Discovery could provide new approaches to treat metabolic disorders

July 16, 2017

In 2009, Burris and Patrick R. Griffin, chair of the Department of Molecular Therapeutics and director of the Translational Research Institute at Scripps Florida, identified a high affinity synthetic inverse agonist of this same pair of nuclear receptors. An inverse agonist, which binds to the same site as an agonist, induces the opposite action of an agonist of that receptor.

For this new study, Burris said they used that first discovery, a compound known as T1317, as a molecular scaffold to synthesize an array of compounds and assess their activity against a number of receptors, including ROR? and ROR??.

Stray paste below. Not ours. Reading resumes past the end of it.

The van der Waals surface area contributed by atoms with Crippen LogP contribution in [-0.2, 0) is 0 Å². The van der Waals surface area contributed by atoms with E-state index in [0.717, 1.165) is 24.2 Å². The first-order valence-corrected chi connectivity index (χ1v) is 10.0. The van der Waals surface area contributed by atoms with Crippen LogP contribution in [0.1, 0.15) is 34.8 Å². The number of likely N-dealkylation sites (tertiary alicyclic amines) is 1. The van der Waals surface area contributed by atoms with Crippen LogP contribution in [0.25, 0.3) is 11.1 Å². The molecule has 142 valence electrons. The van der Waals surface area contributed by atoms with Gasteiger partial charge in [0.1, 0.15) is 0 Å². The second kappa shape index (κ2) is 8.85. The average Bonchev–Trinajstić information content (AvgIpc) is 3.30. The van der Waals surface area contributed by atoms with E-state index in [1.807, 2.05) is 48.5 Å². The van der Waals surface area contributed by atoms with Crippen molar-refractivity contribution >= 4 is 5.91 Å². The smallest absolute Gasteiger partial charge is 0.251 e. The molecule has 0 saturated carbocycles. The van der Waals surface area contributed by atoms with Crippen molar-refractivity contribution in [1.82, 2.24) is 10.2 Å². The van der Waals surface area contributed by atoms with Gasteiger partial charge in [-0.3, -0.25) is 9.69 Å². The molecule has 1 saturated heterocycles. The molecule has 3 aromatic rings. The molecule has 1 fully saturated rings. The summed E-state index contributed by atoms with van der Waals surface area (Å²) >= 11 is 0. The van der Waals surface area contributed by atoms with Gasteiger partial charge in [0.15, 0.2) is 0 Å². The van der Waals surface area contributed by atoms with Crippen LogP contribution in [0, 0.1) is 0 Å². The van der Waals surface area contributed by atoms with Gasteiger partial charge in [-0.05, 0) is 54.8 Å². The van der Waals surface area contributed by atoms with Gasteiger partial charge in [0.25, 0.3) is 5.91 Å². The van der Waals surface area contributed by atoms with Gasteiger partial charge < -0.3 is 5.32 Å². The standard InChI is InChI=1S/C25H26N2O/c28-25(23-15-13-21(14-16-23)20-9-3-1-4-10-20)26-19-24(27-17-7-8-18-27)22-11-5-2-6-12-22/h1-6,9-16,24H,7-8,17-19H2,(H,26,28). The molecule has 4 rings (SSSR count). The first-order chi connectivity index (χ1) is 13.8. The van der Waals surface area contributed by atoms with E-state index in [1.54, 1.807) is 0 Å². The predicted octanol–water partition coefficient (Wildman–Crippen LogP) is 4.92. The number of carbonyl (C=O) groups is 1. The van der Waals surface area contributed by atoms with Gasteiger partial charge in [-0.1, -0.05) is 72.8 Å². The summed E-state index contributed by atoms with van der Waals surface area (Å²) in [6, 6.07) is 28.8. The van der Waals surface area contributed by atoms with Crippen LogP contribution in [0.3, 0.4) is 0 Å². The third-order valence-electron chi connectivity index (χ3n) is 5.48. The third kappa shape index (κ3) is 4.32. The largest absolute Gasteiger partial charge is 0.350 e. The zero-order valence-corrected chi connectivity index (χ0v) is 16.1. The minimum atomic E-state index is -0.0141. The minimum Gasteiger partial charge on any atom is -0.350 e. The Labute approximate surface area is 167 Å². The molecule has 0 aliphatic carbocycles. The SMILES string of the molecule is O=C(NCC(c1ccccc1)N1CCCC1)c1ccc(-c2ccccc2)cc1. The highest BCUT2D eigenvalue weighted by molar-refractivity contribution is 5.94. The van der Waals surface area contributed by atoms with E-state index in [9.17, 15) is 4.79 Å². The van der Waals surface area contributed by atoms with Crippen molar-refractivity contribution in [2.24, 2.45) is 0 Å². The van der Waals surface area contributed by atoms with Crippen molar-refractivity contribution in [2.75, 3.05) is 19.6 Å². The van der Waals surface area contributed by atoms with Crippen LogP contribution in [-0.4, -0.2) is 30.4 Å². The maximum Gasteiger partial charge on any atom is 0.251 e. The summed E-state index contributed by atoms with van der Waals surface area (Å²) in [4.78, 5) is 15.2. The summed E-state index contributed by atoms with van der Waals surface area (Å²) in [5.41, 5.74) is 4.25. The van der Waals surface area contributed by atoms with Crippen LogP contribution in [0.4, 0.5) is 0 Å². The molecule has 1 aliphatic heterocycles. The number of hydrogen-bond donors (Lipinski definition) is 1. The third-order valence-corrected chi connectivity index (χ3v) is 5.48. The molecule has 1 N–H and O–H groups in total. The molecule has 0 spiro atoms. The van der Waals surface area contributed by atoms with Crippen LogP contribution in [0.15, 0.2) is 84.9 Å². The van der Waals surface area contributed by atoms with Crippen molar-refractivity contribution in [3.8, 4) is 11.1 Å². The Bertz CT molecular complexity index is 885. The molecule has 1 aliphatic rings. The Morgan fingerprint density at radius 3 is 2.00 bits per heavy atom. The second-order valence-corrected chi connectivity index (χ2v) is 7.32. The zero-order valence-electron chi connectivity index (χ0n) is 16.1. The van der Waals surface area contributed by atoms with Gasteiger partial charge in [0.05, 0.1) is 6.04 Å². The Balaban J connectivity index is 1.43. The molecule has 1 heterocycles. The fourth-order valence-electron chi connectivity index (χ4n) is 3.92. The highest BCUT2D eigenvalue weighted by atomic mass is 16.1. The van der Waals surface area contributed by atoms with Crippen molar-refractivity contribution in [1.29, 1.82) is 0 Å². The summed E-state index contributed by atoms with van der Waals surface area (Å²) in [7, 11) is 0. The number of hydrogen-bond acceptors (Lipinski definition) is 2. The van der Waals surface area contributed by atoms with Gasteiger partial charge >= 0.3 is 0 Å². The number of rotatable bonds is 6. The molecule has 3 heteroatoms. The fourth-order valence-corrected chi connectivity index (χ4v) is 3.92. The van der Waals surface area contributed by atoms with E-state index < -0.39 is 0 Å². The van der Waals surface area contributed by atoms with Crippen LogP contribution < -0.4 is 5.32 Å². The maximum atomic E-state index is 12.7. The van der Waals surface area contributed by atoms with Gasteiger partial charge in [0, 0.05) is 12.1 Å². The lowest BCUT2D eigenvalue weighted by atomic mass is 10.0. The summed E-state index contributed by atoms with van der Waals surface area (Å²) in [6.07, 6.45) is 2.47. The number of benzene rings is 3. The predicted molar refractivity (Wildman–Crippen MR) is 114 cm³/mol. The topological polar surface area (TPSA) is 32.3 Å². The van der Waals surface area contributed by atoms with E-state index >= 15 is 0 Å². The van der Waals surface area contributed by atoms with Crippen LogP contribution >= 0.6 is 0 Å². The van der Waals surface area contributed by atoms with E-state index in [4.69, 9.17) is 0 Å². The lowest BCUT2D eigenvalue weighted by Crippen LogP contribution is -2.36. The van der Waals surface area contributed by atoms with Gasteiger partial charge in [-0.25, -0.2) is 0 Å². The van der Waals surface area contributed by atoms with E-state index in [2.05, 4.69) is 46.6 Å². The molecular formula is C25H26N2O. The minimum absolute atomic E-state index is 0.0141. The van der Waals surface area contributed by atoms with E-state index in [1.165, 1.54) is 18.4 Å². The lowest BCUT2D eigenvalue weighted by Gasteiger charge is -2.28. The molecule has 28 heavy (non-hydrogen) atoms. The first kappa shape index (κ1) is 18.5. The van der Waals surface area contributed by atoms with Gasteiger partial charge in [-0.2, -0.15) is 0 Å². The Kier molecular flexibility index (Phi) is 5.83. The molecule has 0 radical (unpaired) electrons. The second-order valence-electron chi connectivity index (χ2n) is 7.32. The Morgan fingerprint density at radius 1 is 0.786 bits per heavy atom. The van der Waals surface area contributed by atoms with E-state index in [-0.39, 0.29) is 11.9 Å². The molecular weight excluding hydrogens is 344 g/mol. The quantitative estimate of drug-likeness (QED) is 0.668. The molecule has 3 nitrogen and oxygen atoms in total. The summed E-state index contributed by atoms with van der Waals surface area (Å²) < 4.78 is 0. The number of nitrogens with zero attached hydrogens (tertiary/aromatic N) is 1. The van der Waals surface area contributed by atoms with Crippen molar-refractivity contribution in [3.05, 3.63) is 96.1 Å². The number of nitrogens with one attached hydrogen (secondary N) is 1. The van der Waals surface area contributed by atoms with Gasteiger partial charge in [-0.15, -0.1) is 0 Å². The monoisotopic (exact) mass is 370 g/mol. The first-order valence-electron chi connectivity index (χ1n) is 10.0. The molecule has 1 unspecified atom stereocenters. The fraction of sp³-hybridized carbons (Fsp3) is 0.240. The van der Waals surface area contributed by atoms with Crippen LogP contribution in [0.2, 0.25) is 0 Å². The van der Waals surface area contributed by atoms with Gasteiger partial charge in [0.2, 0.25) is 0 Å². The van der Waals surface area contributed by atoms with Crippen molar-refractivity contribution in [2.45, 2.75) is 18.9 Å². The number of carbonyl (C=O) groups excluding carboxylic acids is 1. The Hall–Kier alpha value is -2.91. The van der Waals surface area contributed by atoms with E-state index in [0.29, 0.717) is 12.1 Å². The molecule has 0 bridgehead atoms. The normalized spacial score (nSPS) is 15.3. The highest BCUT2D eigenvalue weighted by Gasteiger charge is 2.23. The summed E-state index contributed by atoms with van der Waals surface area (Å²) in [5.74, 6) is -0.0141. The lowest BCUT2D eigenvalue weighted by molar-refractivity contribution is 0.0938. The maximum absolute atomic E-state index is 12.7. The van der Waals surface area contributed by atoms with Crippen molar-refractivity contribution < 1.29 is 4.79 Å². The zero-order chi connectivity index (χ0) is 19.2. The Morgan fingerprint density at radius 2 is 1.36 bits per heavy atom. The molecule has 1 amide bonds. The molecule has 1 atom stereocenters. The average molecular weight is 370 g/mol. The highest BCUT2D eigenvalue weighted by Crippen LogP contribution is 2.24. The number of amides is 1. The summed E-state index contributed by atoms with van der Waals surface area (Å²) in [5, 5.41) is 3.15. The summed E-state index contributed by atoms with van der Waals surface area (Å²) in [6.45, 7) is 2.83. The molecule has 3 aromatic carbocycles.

The one compound that stood out was SR1078, which displayed a unique pharmacological profile that indicated it had a high potential for use as a chemical probe for assessing ROR receptor function in general.

"Unexpectedly, we found that SR1078 functioned as a ROR agonist," Burris said. "When we treated cells with SR1078 we got a significant increase in ROR? transcription. Similarly, with ROR??, SR1078 treatment resulted in a stimulation of ROR?? dependent transcription activity. Basically, it produced more of these receptor proteins, significantly so."

Source: Scripps Research Institute